Home | In the Beginning was the Word, Christmas Day, 25 December 2007, John 1:1-14 | What's Missing? Christmas Eve, 24 December 2007, Luke 2:1-20 | Joseph, the Forgotten One, Advent 4A, 23 December 2007, Matthew 1:18-25 | Come with Joy, Advent 3A, 16 December 2007, Matthew 11:2-11 | Darkness or Light? Advent 1A, 2 December 2007, Matthew 24:37-44 | What Kind of King is He? Proper 29C, 25 November 2007, Luke 23:35-43 | Predictions and the Horseman of the Apocalypse, Proper 28C, 18 Nov 2007, Luke 31:5-19 | Just passing through? Proper 27C , 11 November 2007, Luke 20:20-38 | Not like others? Proper 25C, 28 October 2007, Luke 18:9-14 | "We are bold to say", Proper 24C, 21 October 2007, Luke 18:1-8a | "The ten lepers", Proper 23C, 14 October 2007, Luke 17:11-19 | Proper 22C and Holy Baptism, 7 October 2007 | A taste of cool water, Proper 21C, 30 September 2007, Luke 16:19-31 | We hear what we want to hear, Proper 20C, 23 September 2007, Luke 16:1-13 | "Lost -- but found!" Proper 19C, 16 September 2007, Luke 15:1-10 | "Who is coming to dinner?" Proper 17C, 2 September 2007, Luke 14:1, 7-14 | Doors and narrow gates, Proper 16C, 26 August 2007, Luke 13:22-30 | "Fire to the earth", Proper 15C, 19 August 2007, Luke 12:49-56 | "Do not be afraid, little flock', Proper 14C, 12 August 2007, Luke 12:32-40 | "How much is enough?" Proper 13C , 5 August 2007, Luke 12:13-21 | "Lord, teach us to pray" Proper 12C, 29 July 2007, Luke 11:1-13 | "The Better Part?" Proper 11C, 22 July 2007, Luke 10:38-42 | The Good Samaritan -- the Summary of the Law" Proper 10C, 15 July 2007, Luke 10:25-37 | "Travel Light!" Proper 9C, 8 July 2007, Luke 10:1-12, 16-20 | "Independence Day" Proper 8C, 1 July 2007, Luke 9:51-62 | "Three Questions", Proper 7C, 24 Jun 2007, Luke 9:18-24 | "In or Out?" Proper 6C, 17 June 2007, Luke 7:36-50 | "On Grace", Proper 5C, 10 June 2007, Luke 7:11-17 | Trinity C, 3 June 2007 | Pentecost C, 27 May 2007 | "Unity and Diversity" Easter 7C, 20 May 2007, John 17:20-26 | "Come, Holy Spirit, Come" Easter 6C, 13 May 2007, John 14:23-29 | "What is this thing called love?" Easter 5C, 6 May 2007, John 13:31-35 | "Numbers and Sheep", Easter 4C, 29 April 2007, John 10:22-30 | Virginia Tech, Easter 3C, 22 April 2007 Revelation 6:8-10 | Thomas Doubter and Believer, Easter 2C, 15 April 2007. John 20: 19-31 | ""Why do you look for the living among the dead?" Easter Sunday, 8 April 2007, Luke 24:1-10 | Good Friday 6 April 2007 | Maundy Thursday 5 April 2007 | Why are we not surprised? Palm/Passion Sunday C, 1 April 2007, Luke 22:39-23:50 | Party or Pout? Lent 4C, 18 March 2007, Luke 15:11-32 | To Stand on the Mountaintop, Lent 3C, 11 March 2007, Exodus 3:1-15 | "Ways Not Taken", Lent 2C, 4 March 2007. Luke 13:22-35 | "Liminal Thresholds and Lintels", Lent 1C, 25 February 2007, Luke 4:1-13 | Ash Wednesday Meditation 2007 | "Transfiguration and Transformation, Epiphany Last C, 18 February 2007, Luke 9:28-36 | "Weal and Woe", Epiphany 6C, 11 February 2007, Luke 6:17-26 | "Who, me?" Epiphany 5C, 4 February 2007, Luke 5:1-11 | "Filled with rage!" Epiphany 4C, 28 January 2007, Luke 4:21-32 | "The Spirit of the Lord is upon us," Epiphany 3C, 21 January 2007, Luke 4:14-21 | "Weddings and Miracles," Epiphany 2C, 14 January 2007, John 2:1-11 | Schism and Epiphany, Epiphany 1C, 7 Dec 2007, Luke 3:15-16, 21-22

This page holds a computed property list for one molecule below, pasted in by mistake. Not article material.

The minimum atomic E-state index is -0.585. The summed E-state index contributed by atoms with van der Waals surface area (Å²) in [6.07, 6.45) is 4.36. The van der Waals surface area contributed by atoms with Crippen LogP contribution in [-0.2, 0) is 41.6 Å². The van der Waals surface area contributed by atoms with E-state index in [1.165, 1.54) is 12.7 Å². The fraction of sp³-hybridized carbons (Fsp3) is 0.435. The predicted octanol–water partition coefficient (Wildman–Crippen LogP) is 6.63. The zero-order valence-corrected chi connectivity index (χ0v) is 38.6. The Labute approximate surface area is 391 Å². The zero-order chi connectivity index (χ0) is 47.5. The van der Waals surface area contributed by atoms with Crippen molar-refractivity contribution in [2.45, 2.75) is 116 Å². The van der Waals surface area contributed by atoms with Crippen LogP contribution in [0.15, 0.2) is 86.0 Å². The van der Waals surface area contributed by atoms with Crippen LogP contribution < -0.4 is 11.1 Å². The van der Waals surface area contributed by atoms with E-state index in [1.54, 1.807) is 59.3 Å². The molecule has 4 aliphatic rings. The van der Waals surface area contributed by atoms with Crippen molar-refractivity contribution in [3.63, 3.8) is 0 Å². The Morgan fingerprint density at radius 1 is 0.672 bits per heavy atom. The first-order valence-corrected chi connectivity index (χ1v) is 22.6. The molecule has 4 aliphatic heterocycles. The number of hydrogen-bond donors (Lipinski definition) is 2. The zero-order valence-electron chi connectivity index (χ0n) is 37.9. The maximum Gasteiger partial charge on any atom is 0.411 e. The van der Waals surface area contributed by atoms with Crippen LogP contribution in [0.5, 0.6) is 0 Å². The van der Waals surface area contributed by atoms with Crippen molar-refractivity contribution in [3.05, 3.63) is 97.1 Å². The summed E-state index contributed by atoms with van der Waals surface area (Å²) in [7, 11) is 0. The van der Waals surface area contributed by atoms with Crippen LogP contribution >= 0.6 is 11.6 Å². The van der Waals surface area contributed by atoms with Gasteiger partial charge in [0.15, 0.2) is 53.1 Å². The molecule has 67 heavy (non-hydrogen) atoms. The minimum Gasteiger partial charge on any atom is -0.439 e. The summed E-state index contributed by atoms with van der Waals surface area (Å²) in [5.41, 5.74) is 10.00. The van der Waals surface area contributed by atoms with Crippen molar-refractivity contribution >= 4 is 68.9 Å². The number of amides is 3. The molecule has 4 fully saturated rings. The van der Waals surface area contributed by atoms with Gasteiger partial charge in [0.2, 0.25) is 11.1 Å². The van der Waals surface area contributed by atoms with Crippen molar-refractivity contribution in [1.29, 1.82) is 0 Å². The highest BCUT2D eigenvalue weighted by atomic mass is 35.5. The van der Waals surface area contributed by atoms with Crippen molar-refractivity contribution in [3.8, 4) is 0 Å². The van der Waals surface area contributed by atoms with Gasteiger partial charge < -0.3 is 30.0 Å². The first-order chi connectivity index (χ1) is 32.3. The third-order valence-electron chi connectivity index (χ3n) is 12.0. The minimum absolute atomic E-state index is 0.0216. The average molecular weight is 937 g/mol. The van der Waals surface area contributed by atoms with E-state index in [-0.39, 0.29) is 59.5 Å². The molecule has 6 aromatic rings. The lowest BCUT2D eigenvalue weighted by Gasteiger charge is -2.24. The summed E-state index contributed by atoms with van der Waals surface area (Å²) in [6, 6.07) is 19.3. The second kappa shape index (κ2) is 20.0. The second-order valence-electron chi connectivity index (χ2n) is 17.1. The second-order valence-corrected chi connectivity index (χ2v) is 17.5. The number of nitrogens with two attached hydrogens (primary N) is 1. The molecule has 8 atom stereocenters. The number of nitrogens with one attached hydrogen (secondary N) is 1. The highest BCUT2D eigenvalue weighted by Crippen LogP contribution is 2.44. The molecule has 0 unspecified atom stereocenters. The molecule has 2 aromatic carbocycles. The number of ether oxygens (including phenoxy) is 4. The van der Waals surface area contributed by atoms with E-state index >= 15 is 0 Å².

Good Friday 1998/2007